Understand what employers need to do to manage fixed-term contracts within the law.

What are fixed-term contracts?

Fixed-term contracts can be used for employees to work for a specified length of time or to work on a set project. These arrangements can give employers both certainty and flexibility. A fixed-term contract will usually expire automatically, at the end of the term or project, without the need for notice (although some fixed-term contracts also provide for early termination on notice before the expiry of the fixed term). Fixed-term arrangements are particularly useful for absence cover, to meet increased short-term business demands or for the completion of a specific project.

Do fixed-term employees accrue the same benefits as a permanent employee?

Fixed-term employees have most of the same rights as permanent employees such as leave entitlements and Award allowances. Like every other employee, they are entitled to the 10 minimum entitlements that make up the National Employment Standards. These benefits, or entitlements, include for permanent and fixed-term employees’ things like paid annual leave, public holidays, and the right to request a flexible working arrangement in certain circumstances.

The biggest difference from permanent employees regards the fixed-term, as opposed to ongoing, nature of employment. The contract for a fixed-term employee states directly when the term of employment will end. Fixed-term employees are often engaged to cover for an absent employee (e.g. as maternity leave cover), to fill a human resources gap, or staff a big project. Typically, fixed-term contracts will run anywhere from a few months to a year, however, can also be as long as a few years.

How many times can you renew a fixed-term contract?

There is no specified limit to how often you can renew a fixed-term contract.

Are fixed-term contract employees entitled to annual leave?

A fixed-term contract employee is entitled to annual leave, accrued at the same rate as an equivalent part- or full-time employee.

What is the major difference?

The critical difference between fixed-term contracts and permanent contracts relates to how you can terminate employees. Under a permanent contract, you or the employee must provide notice upon termination. Under a fixed or maximum-term contract, the employment will end without either needing to give notice to the other. The employee could simply not turn up to work after the end date. You may want to remind the employee that they will be finishing up shortly, but you are not required to do so.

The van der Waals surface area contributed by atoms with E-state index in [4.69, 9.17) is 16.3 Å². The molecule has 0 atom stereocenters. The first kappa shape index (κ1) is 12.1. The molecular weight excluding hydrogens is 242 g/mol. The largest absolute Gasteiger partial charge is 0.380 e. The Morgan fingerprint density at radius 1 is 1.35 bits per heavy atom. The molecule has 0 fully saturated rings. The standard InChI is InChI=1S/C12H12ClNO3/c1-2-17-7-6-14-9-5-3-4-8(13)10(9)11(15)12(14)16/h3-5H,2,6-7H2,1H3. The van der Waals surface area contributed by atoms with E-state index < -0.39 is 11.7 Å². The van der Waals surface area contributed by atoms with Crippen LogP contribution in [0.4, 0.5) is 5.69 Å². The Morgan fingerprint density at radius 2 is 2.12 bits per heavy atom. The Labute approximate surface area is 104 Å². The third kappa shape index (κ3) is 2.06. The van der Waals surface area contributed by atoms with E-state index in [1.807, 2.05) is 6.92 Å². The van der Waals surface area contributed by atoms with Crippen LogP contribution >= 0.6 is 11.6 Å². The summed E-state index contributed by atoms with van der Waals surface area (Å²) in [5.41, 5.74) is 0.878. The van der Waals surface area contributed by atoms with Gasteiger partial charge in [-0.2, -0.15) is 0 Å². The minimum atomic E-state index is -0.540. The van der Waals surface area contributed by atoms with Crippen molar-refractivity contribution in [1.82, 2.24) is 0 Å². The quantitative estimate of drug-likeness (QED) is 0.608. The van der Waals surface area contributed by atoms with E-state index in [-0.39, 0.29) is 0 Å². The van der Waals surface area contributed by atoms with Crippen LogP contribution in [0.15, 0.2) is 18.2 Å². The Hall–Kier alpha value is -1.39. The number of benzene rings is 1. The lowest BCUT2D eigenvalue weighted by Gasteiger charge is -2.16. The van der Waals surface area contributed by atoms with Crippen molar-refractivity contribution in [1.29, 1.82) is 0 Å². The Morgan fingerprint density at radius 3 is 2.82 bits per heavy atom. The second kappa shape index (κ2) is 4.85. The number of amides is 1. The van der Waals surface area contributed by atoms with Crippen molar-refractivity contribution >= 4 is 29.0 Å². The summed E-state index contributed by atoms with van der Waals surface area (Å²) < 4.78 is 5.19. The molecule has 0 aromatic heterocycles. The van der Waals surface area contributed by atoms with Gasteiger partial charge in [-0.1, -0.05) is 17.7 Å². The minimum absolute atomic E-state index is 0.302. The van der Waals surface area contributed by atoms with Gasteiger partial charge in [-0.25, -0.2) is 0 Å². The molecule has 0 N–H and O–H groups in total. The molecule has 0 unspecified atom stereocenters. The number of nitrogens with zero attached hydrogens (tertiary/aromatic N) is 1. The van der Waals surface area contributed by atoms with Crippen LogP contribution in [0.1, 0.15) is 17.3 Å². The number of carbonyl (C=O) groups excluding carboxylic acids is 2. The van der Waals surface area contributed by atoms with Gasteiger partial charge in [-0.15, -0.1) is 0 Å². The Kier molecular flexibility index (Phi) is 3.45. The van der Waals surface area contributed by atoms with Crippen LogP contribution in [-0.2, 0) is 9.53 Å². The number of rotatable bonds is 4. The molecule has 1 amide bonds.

What is a maximum term contract?

The difference between a fixed-term contract and a maximum-term contract also relates to requirements surrounding termination. During the term of a maximum-term contract, both you or your employee can terminate the employment after providing notice.

However, during the term of a fixed-term contract, neither party can terminate the employment earlier than the specified time period unless the contract specifically states it is possible. Here, if you ended the employment, the employee may be entitled to the wages they would have earned for the full period of their employment. But, if your employee leaves their job, you can claim compensation from them.

How long are the probation periods?

In regular permanent employment contracts, a probation period is a time where both you and the employee can assess the success of the new working relationship. It generally gives both parties the right to terminate the employment with less notice than is required after the probation period.

For example, you can terminate your employee’s contract with one week’s notice during a six month probation period, and with four weeks notice after the probation period.

You are less likely to need a probation period within fixed-term and maximum-term contracts, especially where the length of the employment is relatively short. Here, you will have less time to adequately assess an employee’s performance, so a probation period might not be necessary.